I find this statement funny, because they then cite what Congress said way back in 1999. Fair enough, Congress (which basically just took RIAA talking points and put them into the Congressional record) did make those comments — but these are the same entertainment industry lawyers who supported a “secondary liability” or inducement standard in the Grokster case, even though Congress had specifically rejected an attempt to put an inducement standard into the law. And when confronted, how does the RIAA explain that? Well, they say “the situation changed.” Ah, so it’s okay to have the courts change copyright law when the situation changes in one direction, but not the other?
What the judge was doing here was recognizing that the amount the jury awarded was clearly out of proportion to the actual infringement — just as the courts in Grokster supposedly recognized that an inducement standard made sense in shutting down third parties (something I disagree with, but it’s how the court felt). It seems that the RIAA and its lawyers have a massive double standard here.
A rule that the maximum permissible award in cases involving so-called “noncommercial” infringers is three times minimum statutory damages also ignores the harm caused by such infringers. From an economic perspective, individuals who give away copyrighted works illegally can cause as much harm as those who sell those works illegally, particularly when the so-called “non-commercial” infringer uses a P2P service. The notion that an infringer who does not make a profit should automatically be entitled to better treatment than an infringer who does make a profit is found nowhere in the law. The “not for profit” infringer is hardly entitled to special protection, which is why Congress conferred no such protection.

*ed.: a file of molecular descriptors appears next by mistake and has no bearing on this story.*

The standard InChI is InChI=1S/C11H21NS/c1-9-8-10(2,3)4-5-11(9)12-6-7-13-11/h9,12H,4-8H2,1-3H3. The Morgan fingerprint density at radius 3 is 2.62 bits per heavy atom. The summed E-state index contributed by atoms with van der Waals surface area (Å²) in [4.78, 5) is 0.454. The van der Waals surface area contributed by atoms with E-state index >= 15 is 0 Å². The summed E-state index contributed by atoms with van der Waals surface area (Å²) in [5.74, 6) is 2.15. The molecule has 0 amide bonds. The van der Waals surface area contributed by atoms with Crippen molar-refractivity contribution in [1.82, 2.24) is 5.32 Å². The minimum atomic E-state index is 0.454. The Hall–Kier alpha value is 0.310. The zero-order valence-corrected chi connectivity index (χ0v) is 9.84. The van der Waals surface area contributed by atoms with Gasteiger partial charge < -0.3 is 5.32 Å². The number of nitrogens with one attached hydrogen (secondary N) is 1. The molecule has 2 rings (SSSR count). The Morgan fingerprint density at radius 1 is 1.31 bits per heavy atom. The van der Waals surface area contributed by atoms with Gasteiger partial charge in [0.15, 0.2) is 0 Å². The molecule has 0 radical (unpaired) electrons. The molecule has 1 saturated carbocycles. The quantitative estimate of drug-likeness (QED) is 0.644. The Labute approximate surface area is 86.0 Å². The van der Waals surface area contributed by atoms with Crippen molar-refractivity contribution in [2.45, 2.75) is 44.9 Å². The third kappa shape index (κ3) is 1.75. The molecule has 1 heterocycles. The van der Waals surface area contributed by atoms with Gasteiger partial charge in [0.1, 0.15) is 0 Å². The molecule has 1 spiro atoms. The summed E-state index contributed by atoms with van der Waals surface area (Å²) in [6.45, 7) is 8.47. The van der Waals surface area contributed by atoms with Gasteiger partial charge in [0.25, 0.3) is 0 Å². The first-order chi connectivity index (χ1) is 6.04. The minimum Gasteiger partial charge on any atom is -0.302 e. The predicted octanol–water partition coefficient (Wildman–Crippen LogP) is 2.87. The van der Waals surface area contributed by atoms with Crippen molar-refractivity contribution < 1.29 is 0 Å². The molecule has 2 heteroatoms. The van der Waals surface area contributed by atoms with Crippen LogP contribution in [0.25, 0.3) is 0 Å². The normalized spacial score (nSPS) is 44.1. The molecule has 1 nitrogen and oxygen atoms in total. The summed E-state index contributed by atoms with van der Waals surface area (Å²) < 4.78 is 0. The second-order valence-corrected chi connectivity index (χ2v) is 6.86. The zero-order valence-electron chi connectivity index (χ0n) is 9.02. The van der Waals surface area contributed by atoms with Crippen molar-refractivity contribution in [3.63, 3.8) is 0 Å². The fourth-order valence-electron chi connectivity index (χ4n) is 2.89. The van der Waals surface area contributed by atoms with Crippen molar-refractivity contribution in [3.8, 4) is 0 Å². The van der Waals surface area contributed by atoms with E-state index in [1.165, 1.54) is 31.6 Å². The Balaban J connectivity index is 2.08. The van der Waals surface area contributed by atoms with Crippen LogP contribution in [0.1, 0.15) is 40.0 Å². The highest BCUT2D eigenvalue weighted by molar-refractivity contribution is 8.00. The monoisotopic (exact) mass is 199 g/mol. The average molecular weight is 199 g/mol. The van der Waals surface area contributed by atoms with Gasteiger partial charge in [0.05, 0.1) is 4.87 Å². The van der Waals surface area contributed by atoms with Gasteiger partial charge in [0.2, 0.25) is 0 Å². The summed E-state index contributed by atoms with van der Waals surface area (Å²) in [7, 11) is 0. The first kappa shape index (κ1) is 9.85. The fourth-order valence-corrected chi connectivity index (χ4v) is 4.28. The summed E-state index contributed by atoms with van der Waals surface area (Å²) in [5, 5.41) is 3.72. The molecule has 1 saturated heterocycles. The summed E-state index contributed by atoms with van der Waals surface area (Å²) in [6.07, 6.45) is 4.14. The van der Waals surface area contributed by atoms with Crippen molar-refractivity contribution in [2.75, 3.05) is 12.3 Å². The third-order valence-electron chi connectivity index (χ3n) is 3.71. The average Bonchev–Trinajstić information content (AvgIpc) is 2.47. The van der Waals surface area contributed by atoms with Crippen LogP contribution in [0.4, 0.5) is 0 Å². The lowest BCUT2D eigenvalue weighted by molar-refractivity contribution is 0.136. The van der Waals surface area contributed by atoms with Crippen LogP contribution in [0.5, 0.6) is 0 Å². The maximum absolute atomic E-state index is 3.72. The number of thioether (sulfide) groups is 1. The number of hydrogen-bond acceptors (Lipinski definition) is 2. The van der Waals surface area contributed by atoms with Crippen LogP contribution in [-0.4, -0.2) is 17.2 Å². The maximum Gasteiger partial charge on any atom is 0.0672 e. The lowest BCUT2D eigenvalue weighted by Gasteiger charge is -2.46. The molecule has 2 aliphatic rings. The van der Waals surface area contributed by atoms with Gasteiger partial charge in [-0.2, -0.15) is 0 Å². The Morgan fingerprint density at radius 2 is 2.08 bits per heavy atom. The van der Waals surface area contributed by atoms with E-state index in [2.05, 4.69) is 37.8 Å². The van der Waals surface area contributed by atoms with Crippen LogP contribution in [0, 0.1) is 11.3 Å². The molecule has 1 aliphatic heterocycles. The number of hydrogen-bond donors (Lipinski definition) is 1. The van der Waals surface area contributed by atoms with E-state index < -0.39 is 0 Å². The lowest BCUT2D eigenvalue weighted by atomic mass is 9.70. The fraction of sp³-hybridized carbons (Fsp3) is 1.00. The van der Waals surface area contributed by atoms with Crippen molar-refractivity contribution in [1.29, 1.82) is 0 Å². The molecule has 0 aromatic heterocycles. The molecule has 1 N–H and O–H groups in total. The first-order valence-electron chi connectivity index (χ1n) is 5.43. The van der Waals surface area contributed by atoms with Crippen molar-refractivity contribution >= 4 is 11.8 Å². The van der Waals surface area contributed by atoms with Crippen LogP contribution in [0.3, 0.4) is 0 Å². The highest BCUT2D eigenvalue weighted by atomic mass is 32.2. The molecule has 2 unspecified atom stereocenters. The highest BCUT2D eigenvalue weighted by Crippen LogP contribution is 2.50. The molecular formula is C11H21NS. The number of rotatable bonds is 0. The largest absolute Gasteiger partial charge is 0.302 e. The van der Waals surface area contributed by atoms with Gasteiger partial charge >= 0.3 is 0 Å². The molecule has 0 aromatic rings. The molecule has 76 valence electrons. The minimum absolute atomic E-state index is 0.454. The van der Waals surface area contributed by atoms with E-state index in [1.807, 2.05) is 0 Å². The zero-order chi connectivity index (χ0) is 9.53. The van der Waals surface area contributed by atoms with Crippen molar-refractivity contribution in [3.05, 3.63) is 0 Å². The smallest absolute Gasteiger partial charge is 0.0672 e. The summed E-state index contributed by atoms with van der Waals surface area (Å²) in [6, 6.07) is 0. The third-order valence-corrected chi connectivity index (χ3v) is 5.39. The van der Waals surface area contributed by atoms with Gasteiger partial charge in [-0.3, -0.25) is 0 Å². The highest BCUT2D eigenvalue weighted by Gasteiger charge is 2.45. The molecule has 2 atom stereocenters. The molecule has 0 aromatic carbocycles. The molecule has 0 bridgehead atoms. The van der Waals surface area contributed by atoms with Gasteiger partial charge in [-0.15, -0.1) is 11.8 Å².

Again, Congress also conferred no such thing as an inducement liability, but the courts — at the urging of the RIAA — conferred exactly that via the courts. Why such a double standard?
The Court’s cap would set a new ceiling such that no copyright owner could effectively enforce their rights unless they could and did sue on numerous works. No copyright owner would be motivated to enforce its rights where it could only sue on a handful of works because the potential recovery would be too limited. Congress set a wide range of statutory damages for copyright cases precisely because plaintiffs need to be incentivized to bring appropriate cases to enforce their rights — even those who own a small number of copyrights or those who only have a limited number of works infringed. Conversely, the Court’s artificially depressed cap compels parties with a large number of copyrights at stake to sue on all of them, rather than a more modest number. This serves only to increase the discovery and trial burdens on parties and courts. Yet the Court’s inflexible “three times” cap would invariably penalize plaintiffs with a small number of works at issue, and would force those with a lot of works to add to their complaints unnecessarily.